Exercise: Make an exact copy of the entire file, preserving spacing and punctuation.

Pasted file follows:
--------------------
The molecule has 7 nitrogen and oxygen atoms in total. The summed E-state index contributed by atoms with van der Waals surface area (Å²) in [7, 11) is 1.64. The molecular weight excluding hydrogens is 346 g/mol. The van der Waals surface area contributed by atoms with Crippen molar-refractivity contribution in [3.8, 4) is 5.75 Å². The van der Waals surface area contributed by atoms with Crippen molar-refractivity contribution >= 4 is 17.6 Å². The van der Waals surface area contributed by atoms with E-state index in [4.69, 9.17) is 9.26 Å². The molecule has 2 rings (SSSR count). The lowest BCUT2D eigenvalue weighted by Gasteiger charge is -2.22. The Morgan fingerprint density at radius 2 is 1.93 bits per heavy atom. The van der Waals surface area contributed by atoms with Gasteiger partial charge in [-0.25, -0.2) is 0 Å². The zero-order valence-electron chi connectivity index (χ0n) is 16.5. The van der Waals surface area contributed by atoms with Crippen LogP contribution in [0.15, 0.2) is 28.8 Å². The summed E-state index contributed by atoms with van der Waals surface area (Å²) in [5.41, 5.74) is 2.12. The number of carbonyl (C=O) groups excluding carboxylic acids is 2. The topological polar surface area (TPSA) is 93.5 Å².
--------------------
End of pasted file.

The molecule has 7 nitrogen and oxygen atoms in total. The summed E-state index contributed by atoms with van der Waals surface area (Å²) in [7, 11) is 1.64. The molecular weight excluding hydrogens is 346 g/mol. The van der Waals surface area contributed by atoms with Crippen molar-refractivity contribution in [3.8, 4) is 5.75 Å². The van der Waals surface area contributed by atoms with Crippen molar-refractivity contribution >= 4 is 17.6 Å². The van der Waals surface area contributed by atoms with E-state index in [4.69, 9.17) is 9.26 Å². The molecule has 2 rings (SSSR count). The lowest BCUT2D eigenvalue weighted by Gasteiger charge is -2.22. The Morgan fingerprint density at radius 2 is 1.93 bits per heavy atom. The van der Waals surface area contributed by atoms with Gasteiger partial charge in [-0.25, -0.2) is 0 Å². The zero-order valence-electron chi connectivity index (χ0n) is 16.5. The van der Waals surface area contributed by atoms with Crippen LogP contribution in [0.15, 0.2) is 28.8 Å². The summed E-state index contributed by atoms with van der Waals surface area (Å²) in [5.41, 5.74) is 2.12. The number of carbonyl (C=O) groups excluding carboxylic acids is 2. The topological polar surface area (TPSA) is 93.5 Å².